Monday, July 5, 2010
Beautiful Berry Tart
My husband's indifference in the face of dessert is never more obvious than when he is in a bakery or pastry shop. Where the rest of us drool and ooh and aah, he is entirely unmoved by the rows of plump eclairs, the delicate sfogliatelle, the deepest darkest layers of chocolate . If you totally twist his arm, he will reluctantly agree to a fruit tart. When he gets around to eating it though, he will exclaim over its deliciousness. I'm pretty familiar with the routine now, so for his birthday I always used to get him a little one. Now, if you've ever priced one of those suckers at a bakery, you know where I'm coming from when I say that stuff ain't cheap. So out of respect for my budget, I learned to make one. It's really not difficult and there are ways to cheat so that it's even less work. Also, it looks very fancy schmancy, which is nice if you have guests or just like praise.
BEAUTIFUL BERRY PART
Crust - Julia. Cream - Bon Appetit by way of epicurious.
for Julia's dough - for an 8-9 in. tart pan
1 1/2 C sifted flour (so, sift the flour, then measure it)
1 1/2 T sugar
8 1/4 T butter (Julia calls for a mixture of butter and shortening, but I never use shortening)
3-5 T ice water
for the filling
1 8 oz container of cream cheese
1/4 C sugar
1/4 C whipping cream
3/4 t vanilla
1 T lemon juice
for the topping
1/4 C jelly or jam (pick a complementary flavor for your fruit of choice, apricot works best on light color fruits) - I used blueberry, but had planned to use raspberry.
3 pints berries (or other fruit)- I used 1 pint of raspberries, 1 of blackberries and filled in with just enough blueberries. 3 pints may be too much, but better to have left over berries than a naked tart.
For the crust:
You need a pie crust. You can purchase one (clearly the easiest tactic). You can make my standard pie crust. You can make a crust of your choosing, or you can try Julia Child's pie crust (well, her Patee Brisee Sucre). Start by sifting the flour, then measure out one and a half cups, and add the sugar to this. Then pour into a food processor, and add the butter. Process until it has a sort of sandy consistency. Then add a bit of water. Don't add too much. I like to work it by hand, sort of kneading, once I've added the water, it's easier to tell if the dough is right that way. Form it into a flat disc and refrigerate for about an hour. For heaven's sake do NOT listen to Julia and put it in the freezer for an hour. It would come out solid like a rock (not that I know from personal experience or anything). You want it cold so it's easier to work with, but still pliable. Roll it out to the proper size, then put it in the tart pan. I use one with a removable bottom, similar to this. It makes it much easier to get out later. Anyway, when you get the dough in the pan, use a fork to prick all over the bottom. Then cover the whole pan/dough with foil and weigh it down with pie weights. Bake at 400F for 8-9 minutes. Then remove the foil and weights and bake an additional 7-10 minutes until golden brown. Remove from the tart pan and cool on a rack.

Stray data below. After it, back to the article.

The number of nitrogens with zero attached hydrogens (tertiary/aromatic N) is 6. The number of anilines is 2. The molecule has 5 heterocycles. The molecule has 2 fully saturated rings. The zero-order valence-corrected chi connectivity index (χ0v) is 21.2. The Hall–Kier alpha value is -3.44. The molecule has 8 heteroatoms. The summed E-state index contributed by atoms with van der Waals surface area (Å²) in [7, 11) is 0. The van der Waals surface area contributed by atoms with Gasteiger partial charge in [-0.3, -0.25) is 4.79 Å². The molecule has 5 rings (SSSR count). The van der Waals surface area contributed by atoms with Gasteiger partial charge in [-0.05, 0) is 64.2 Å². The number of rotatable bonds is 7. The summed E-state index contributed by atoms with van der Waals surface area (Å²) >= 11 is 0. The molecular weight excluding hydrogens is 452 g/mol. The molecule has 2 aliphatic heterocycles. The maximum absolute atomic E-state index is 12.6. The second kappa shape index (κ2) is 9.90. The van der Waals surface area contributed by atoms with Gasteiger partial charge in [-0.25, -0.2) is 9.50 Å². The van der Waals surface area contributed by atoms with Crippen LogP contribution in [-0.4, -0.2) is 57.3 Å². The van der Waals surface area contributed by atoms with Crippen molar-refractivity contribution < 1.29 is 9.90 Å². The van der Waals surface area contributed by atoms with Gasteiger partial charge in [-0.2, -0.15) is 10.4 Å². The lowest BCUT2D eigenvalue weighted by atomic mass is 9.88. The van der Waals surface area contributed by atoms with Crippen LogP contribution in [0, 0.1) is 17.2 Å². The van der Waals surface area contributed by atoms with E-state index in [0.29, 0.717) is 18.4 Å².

For the filling:
Use a mixer to combine the cream cheese and sugar. Then add the vanilla and lemon, and mix again. Finally, add the whipped cream, and run your mixer on high for a few minutes until the whole mixture is much lighter and fluffier. It should be much less dense than frosting. When finished, you can use a spatula, and fill the center of your (cooled) tart crust. Please make sure the crust is completely cool or the creamy stuff will melt and you'll be sorry.
For the fruit:
It is time to pretend you are an artist. Arrange the fruit so that it looks pretty. Heat up the jelly in a sauce pan until it is no longer gelatinous. When it is basically a liquid, you can use a pastry brush to brush it on all the fruit, which will make the fruit shiny, but also help in case your fruit isn't perfectly ripe and sweet.
Ta Da! You are done.